Teach Kids Smart Money Habits for Life.
No one teaches smart money habits - most people just learn them as they go along. A lucky few have a guide, someone they trust who will give them straight answers, but most of us bump along and make a few money-related mistakes before we figure things out. It doesn't have to be that way, though. A study by the U.S. Department of Labor in 1997 indicated that 40% of American children receive regular allowances or gifts of money from their parents or guardians averaging $50 a week! That's a lot of money, if you think about it, and we all know that savvy marketing targeted specifically to children can quickly entice that money out of their pockets.
Give a kid the life-long advantage of smart money habits.
Think like a techy
One of the best features of implementing BudgetPulse is that is puts all the facts right in front of you - and in front of the kids. If you set up your child's accounts in BudgetPulse, they too can take advantage of the features and tools that show them where their money is being spent, and how much they have saved for later.
Children these days are exposed to high levels of technology, and it's something they understand. So thinking like a techy and applying BudgetPulse to your child's budget serves the purpose of communicating with your child in a way they are familiar with. As kids see where they spent their money, they are more likely to keep a closer eye on those smaller dollars and coins and be aware of their choices. As they grow older, they are more likely to apply this learning to their grown up budget.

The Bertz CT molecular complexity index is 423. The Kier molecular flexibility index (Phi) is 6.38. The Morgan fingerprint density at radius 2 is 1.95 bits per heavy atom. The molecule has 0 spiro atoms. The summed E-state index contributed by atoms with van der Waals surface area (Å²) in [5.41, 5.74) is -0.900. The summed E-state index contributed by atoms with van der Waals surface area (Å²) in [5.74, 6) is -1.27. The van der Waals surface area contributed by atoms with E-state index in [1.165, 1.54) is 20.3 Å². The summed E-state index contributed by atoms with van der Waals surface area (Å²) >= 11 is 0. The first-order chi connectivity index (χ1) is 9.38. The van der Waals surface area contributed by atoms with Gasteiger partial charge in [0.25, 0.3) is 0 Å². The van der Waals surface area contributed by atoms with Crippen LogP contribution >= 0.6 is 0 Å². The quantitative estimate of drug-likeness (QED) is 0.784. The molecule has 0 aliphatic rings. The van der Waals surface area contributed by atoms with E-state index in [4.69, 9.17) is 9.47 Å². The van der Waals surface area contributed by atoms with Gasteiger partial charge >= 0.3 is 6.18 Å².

Make allowances count
If your child does regular chores and receives an allowance for their contribution, then consider going beyond simply how to spend the money and require them to save for bigger items they want or invest some of their money in higher yield savings or money market funds for their own contribution to college. Nothing says you have to do it all, and they'll know where it's ultimately to be spent while they see the account's balance grow, even if just a little.
Kids learn more and are more likely to retain when they see lesson, not just hear it. So, consider exposing the cost of what it takes to feed an entire household, including the pets, so they have a better appreciation not only for what you are doing on a day-to-day basis to care for and support them, but also so they better understand when you have to say no. Taking the mystery out of money management can give your kids a solid understanding in wise money management for a lifetime.
Walk the walk
How much you expose your own financial status to children is, of course, up to you. Children and teens who are exposed to money management and can see how money can be used wisely to build financial stability will understand how to manage their own money far better than those who have been kept in the dark. But children and especially teenagers also despise hypocrisy, so you have to walk the walk.
Telling them to save their money means nothing if you don't have your own savings. If they see you struggle to pay bills while at the same time continuing to buy new items on your credit card, that speaks volumes to them and shows them how you manage your money. Show kids what you are comfortable with sharing so they can see how much it costs to say run a household, or care for a pet, or buy a car. This will help them see all that you are doing to manage your own money carefully and teach them how to do it as well.